BELMAR – Though he might have tried to avoid it — he began the event acknowledging the issue but quickly shifted gears — Gov. Chris Christie found himself defending a decision to cut from the state’s public pension system here today.
“I’m concerned if you now want to have no new people come in and pay the pension, what’s going to happen to people like me, who have been paying it our entire lives?,” a town hall attendee asked the governor in Belmar this afternoon. “What’s going to happen to new people not paying into the pension, where is the money going to come from?”
Christie acknowledged that the pension system — currently carrying $80 billion, he said — is underfunded, but argued that he’s “put more money into the pension system than any governor in the history of the state.”
“The fact is that promises were made by folks over the course of the years in terms of benefits that would be paid out of the pension system that were never paid for,” he said. “And you’re right — there were governors who over long periods of time paid nothing into the pension systems.”
Christie has been lately criticized by Democrats in the state for opting to slash what they see as much needed contributions to the state’s public pension system as he tries to plug a nearly $1 billion budget shortfall. After signing historic pension reform legislation in 2011 that promised to make the necessary contributions to the system through 2017, Christie cut 2.4 billion from this year’s payment.
Democrats in Trenton had hoped to make up for the deficit by implementing a millionaires tax, but Christie vetoed the provision from the proposed budget last month.
Today, he defended his choice once again.
“So there’s a lot of emotion that goes along with this issue but the facts are pretty simple. The facts are that this pension will go bankrupt if we don’t make significant changes to it,” he said. “And the absolute proof of that is to watch what’s going on in Detroit. In the city of Detroit, the city went bankrupt with $11 billion in debt and $2 billion in cash. Of the $11 billion in debt, $9 billion was for retiree pension and retiree health care. Next year in New Jersey for the first time in our history we are paying more in health care premiums for retirees than we pay for active employees. The fact is that this is just not a sustainable system over the long haul.”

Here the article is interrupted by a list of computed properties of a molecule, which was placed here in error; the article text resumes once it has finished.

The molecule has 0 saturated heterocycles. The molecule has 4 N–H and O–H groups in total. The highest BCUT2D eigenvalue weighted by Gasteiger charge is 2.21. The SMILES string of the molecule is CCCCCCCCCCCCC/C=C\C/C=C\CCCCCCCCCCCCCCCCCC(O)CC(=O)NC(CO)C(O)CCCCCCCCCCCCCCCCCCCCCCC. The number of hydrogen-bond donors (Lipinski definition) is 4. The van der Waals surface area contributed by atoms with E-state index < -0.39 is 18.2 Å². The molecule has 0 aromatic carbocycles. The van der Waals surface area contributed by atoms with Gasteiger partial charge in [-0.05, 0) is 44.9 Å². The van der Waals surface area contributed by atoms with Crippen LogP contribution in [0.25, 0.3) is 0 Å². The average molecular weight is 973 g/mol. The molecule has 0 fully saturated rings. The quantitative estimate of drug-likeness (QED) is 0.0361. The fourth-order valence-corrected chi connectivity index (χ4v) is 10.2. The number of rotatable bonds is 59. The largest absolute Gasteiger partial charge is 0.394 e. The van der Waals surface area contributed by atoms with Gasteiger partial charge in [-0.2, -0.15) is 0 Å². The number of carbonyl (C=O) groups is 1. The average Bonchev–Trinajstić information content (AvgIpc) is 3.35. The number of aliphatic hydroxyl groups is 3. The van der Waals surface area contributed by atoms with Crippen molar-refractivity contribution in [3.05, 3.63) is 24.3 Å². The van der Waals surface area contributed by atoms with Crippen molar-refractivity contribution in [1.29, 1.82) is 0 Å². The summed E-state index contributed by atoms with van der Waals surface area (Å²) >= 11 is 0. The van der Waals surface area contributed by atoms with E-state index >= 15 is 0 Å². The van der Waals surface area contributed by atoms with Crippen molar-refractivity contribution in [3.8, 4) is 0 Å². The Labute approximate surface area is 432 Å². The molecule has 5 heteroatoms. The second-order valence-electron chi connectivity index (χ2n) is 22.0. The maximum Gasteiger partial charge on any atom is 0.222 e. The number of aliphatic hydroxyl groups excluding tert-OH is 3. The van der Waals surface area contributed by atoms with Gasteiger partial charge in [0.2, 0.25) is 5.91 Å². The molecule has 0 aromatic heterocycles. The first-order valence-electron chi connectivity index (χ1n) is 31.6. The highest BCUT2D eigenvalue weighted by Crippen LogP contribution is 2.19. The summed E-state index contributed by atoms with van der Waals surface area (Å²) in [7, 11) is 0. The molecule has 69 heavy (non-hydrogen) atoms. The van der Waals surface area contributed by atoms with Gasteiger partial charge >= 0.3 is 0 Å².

Christie said he plans on putting forward a proposal in the fall to deal with the issue, but could not promise, as per the woman’s follow-up question, if the payments for employees currently in the system would not be cut. “Anybody who says they can is lying to you,” he said.
“The fact is for you, if you’re already retired, there’s plenty of money, a billion dollars in the fund, there’s plenty of money that you’re going to be paid what your were promised from now until the end. But the fact is that the people who are in the system now, if I were to tell them that they are garunteed to get the payments promised, I would be lying,” he said.
Asked if he knew about the unfunded liablities and state of the pension system before he took office, Christie said he didn’t realize the problem was “this significant.”
“A lot of different stuff was being mucked around before I came into office, and the truth is that your weren’t toold the truth, nor were most other people in New Jersey,” he said. “Folks want to believe that just because they were given some happy talk that the problem didn’t exist — the problem did exist, and I wish I knew about it beforehand. But now that I’m here, I’m not going to back off about it, I’m not going to be quiet about it, I’m not going to pretend it’s not here, and I’m not going to tell you everything is going to be OK.
“The only way everything is going to be OK is if we step up and deal with the problem like adults,” he added.